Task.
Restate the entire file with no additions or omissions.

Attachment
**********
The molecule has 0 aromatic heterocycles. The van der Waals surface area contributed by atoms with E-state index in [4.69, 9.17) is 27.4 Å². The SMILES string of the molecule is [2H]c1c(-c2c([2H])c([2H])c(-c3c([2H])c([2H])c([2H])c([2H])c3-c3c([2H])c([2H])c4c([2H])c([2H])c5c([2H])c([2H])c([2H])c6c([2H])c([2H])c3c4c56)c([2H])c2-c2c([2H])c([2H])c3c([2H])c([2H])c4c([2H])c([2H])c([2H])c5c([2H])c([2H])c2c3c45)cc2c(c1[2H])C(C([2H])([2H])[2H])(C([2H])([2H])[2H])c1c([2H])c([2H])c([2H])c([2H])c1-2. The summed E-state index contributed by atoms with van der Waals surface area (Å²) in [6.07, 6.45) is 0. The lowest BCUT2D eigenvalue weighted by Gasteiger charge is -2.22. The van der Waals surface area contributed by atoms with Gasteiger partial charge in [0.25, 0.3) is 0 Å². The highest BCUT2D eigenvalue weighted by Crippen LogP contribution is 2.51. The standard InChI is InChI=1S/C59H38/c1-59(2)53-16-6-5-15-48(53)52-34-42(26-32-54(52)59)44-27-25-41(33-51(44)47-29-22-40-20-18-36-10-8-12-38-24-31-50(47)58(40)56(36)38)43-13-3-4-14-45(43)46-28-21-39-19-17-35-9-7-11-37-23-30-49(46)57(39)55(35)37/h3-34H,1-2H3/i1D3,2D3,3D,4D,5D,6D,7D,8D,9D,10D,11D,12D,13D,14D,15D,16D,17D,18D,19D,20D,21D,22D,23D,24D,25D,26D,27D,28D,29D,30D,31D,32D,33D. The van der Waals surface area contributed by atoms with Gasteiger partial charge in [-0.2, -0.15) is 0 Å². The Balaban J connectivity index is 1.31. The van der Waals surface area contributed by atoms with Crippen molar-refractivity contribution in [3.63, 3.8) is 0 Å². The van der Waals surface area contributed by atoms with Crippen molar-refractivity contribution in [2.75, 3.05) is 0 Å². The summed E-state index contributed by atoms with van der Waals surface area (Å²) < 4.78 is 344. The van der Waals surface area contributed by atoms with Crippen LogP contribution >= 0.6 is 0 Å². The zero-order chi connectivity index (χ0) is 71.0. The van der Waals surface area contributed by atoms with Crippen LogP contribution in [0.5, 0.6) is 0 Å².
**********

The molecule has 0 aromatic heterocycles. The van der Waals surface area contributed by atoms with E-state index in [4.69, 9.17) is 27.4 Å². The SMILES string of the molecule is [2H]c1c(-c2c([2H])c([2H])c(-c3c([2H])c([2H])c([2H])c([2H])c3-c3c([2H])c([2H])c4c([2H])c([2H])c5c([2H])c([2H])c([2H])c6c([2H])c([2H])c3c4c56)c([2H])c2-c2c([2H])c([2H])c3c([2H])c([2H])c4c([2H])c([2H])c([2H])c5c([2H])c([2H])c2c3c45)cc2c(c1[2H])C(C([2H])([2H])[2H])(C([2H])([2H])[2H])c1c([2H])c([2H])c([2H])c([2H])c1-2. The summed E-state index contributed by atoms with van der Waals surface area (Å²) in [6.07, 6.45) is 0. The lowest BCUT2D eigenvalue weighted by Gasteiger charge is -2.22. The van der Waals surface area contributed by atoms with Gasteiger partial charge in [0.25, 0.3) is 0 Å². The highest BCUT2D eigenvalue weighted by Crippen LogP contribution is 2.51. The standard InChI is InChI=1S/C59H38/c1-59(2)53-16-6-5-15-48(53)52-34-42(26-32-54(52)59)44-27-25-41(33-51(44)47-29-22-40-20-18-36-10-8-12-38-24-31-50(47)58(40)56(36)38)43-13-3-4-14-45(43)46-28-21-39-19-17-35-9-7-11-37-23-30-49(46)57(39)55(35)37/h3-34H,1-2H3/i1D3,2D3,3D,4D,5D,6D,7D,8D,9D,10D,11D,12D,13D,14D,15D,16D,17D,18D,19D,20D,21D,22D,23D,24D,25D,26D,27D,28D,29D,30D,31D,32D,33D. The van der Waals surface area contributed by atoms with Gasteiger partial charge in [-0.2, -0.15) is 0 Å². The Balaban J connectivity index is 1.31. The van der Waals surface area contributed by atoms with Crippen molar-refractivity contribution in [3.63, 3.8) is 0 Å². The van der Waals surface area contributed by atoms with Crippen molar-refractivity contribution in [2.75, 3.05) is 0 Å². The summed E-state index contributed by atoms with van der Waals surface area (Å²) < 4.78 is 344. The van der Waals surface area contributed by atoms with Crippen LogP contribution >= 0.6 is 0 Å². The zero-order chi connectivity index (χ0) is 71.0. The van der Waals surface area contributed by atoms with Crippen LogP contribution in [0.5, 0.6) is 0 Å².